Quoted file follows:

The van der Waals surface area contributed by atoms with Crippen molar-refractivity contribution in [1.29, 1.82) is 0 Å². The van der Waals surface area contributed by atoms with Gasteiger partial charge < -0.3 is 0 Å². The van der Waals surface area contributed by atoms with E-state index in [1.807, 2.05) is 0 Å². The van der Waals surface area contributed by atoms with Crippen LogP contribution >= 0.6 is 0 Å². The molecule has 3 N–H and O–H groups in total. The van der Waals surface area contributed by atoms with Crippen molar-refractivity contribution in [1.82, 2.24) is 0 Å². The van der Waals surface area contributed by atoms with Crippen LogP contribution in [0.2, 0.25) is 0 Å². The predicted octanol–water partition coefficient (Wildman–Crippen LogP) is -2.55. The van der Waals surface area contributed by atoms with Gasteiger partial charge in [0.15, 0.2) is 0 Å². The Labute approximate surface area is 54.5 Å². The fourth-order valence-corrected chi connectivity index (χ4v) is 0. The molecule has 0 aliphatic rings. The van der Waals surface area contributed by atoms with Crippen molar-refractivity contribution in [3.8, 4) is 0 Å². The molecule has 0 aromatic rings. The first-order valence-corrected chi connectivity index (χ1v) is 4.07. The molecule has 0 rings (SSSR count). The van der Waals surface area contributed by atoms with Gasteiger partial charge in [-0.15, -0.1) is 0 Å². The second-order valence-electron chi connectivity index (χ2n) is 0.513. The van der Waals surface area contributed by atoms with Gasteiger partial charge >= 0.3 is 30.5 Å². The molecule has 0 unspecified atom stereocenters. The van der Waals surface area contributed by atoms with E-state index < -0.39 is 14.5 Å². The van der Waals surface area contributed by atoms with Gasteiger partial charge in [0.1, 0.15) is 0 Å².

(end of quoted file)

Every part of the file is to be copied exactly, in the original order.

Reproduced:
The van der Waals surface area contributed by atoms with Crippen molar-refractivity contribution in [1.29, 1.82) is 0 Å². The van der Waals surface area contributed by atoms with Gasteiger partial charge < -0.3 is 0 Å². The van der Waals surface area contributed by atoms with E-state index in [1.807, 2.05) is 0 Å². The van der Waals surface area contributed by atoms with Crippen LogP contribution >= 0.6 is 0 Å². The molecule has 3 N–H and O–H groups in total. The van der Waals surface area contributed by atoms with Crippen molar-refractivity contribution in [1.82, 2.24) is 0 Å². The van der Waals surface area contributed by atoms with Crippen LogP contribution in [0.2, 0.25) is 0 Å². The predicted octanol–water partition coefficient (Wildman–Crippen LogP) is -2.55. The van der Waals surface area contributed by atoms with Gasteiger partial charge in [0.15, 0.2) is 0 Å². The Labute approximate surface area is 54.5 Å². The fourth-order valence-corrected chi connectivity index (χ4v) is 0. The molecule has 0 aliphatic rings. The van der Waals surface area contributed by atoms with Crippen molar-refractivity contribution in [3.8, 4) is 0 Å². The molecule has 0 aromatic rings. The first-order valence-corrected chi connectivity index (χ1v) is 4.07. The molecule has 0 rings (SSSR count). The van der Waals surface area contributed by atoms with Gasteiger partial charge in [-0.15, -0.1) is 0 Å². The second-order valence-electron chi connectivity index (χ2n) is 0.513. The van der Waals surface area contributed by atoms with Gasteiger partial charge >= 0.3 is 30.5 Å². The molecule has 0 unspecified atom stereocenters. The van der Waals surface area contributed by atoms with E-state index < -0.39 is 14.5 Å². The van der Waals surface area contributed by atoms with Gasteiger partial charge in [0.1, 0.15) is 0 Å².